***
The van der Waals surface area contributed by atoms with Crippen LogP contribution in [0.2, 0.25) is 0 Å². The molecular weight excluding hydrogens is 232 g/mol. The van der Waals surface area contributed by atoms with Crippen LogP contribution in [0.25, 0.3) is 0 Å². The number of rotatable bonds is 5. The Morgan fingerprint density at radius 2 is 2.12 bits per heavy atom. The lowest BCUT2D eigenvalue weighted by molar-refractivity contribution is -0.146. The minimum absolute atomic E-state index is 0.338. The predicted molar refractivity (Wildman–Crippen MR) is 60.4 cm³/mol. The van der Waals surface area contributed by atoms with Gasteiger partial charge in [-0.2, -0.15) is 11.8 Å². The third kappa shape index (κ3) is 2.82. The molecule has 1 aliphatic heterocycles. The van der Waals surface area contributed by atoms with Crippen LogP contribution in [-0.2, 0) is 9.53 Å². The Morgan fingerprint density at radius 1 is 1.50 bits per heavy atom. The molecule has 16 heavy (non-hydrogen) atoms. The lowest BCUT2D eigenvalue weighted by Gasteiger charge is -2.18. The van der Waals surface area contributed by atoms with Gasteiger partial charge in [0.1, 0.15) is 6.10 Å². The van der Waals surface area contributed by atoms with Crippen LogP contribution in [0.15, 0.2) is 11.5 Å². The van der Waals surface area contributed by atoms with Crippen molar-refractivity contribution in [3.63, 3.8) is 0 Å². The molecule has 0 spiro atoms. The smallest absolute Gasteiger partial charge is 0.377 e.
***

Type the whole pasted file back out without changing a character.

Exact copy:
The van der Waals surface area contributed by atoms with Crippen LogP contribution in [0.2, 0.25) is 0 Å². The molecular weight excluding hydrogens is 232 g/mol. The van der Waals surface area contributed by atoms with Crippen LogP contribution in [0.25, 0.3) is 0 Å². The number of rotatable bonds is 5. The Morgan fingerprint density at radius 2 is 2.12 bits per heavy atom. The lowest BCUT2D eigenvalue weighted by molar-refractivity contribution is -0.146. The minimum absolute atomic E-state index is 0.338. The predicted molar refractivity (Wildman–Crippen MR) is 60.4 cm³/mol. The van der Waals surface area contributed by atoms with Gasteiger partial charge in [-0.2, -0.15) is 11.8 Å². The third kappa shape index (κ3) is 2.82. The molecule has 1 aliphatic heterocycles. The van der Waals surface area contributed by atoms with Crippen LogP contribution in [-0.2, 0) is 9.53 Å². The Morgan fingerprint density at radius 1 is 1.50 bits per heavy atom. The molecule has 16 heavy (non-hydrogen) atoms. The lowest BCUT2D eigenvalue weighted by Gasteiger charge is -2.18. The van der Waals surface area contributed by atoms with Gasteiger partial charge in [0.1, 0.15) is 6.10 Å². The van der Waals surface area contributed by atoms with Crippen LogP contribution in [0.15, 0.2) is 11.5 Å². The van der Waals surface area contributed by atoms with Crippen molar-refractivity contribution in [3.63, 3.8) is 0 Å². The molecule has 0 spiro atoms. The smallest absolute Gasteiger partial charge is 0.377 e.